RJ Young was trying to win over his future father-in-law. So, he started shooting guns.
Young is a black gun owner and NRA-certified pistol instructor. But, that decision was borne out of anger.
He went to a gun range with his father-in-law who joked at him not to hold a gun sideways. It was there he decided to be the best he could be at shooting guns.
On KERA's Think, host Krys Boyd talked to Young, who has a new memoir out on these experiences, about everything from self-defense and the shooting death of Botham Jean in Dallas to Saturday's shooting at a Pittsburgh synagogue.
Read highlights from the interview below.
"Self-defense shooting is all reaction. It is all just practicing these motions...what I find is most people think that self-defense shooting is something like being a cowboy, being an outlaw...Self-defense shooting is getting yourself out of danger...
"I kill paper, right? Self-defense is, 'No, if I have to kill somebody, I will.' And how many people have decided that's where I live? You know, your life is null and void; you break into my house, think about that, think about how many people have already said that to themselves."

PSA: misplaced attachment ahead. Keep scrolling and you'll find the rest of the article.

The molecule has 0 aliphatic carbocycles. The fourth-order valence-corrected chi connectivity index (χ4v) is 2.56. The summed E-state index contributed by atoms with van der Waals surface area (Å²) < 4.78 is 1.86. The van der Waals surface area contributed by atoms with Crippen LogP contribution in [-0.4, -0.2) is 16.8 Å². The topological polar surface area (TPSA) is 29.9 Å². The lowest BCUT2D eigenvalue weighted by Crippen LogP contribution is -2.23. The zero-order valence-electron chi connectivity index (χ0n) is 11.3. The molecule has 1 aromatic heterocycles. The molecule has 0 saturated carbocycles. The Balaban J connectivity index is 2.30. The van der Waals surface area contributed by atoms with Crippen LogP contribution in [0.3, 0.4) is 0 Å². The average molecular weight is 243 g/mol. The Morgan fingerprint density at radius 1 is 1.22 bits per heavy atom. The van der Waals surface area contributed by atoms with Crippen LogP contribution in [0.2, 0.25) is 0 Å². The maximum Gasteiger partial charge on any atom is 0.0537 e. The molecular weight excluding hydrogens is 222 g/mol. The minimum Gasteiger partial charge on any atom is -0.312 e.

On the Pittsburgh synagogue shooting and President Trump saying an armed guard at the temple could have helped
"I think he missed the point, I think many of us do...if you put armed guards in front of places of worship, places of peace, places of welcome, they no longer become that...
"I get it, people are afraid. I'm afraid. But I don't think arming everyone or everything is the way to make a place safer."
On the shooting death of Botham Jean, a black man killed in his apartment by a white, off-duty Dallas police officer
"If you have to shoot me to feel safe, I can't help you by shooting you back. And to draw it out with police in particular — put it this way, if I get pulled over, I have a duty, if I have a firearm on me, I have a duty to tell the police officer, 'I am armed.' Now, what that police officer does with that knowledge I hope would be, you know, mature and by the book...
"Everybody is important, every single person. You don't get to say, 'I'm afraid,' and shoot somebody...that's not where I live, that's not how I was raised to go about life."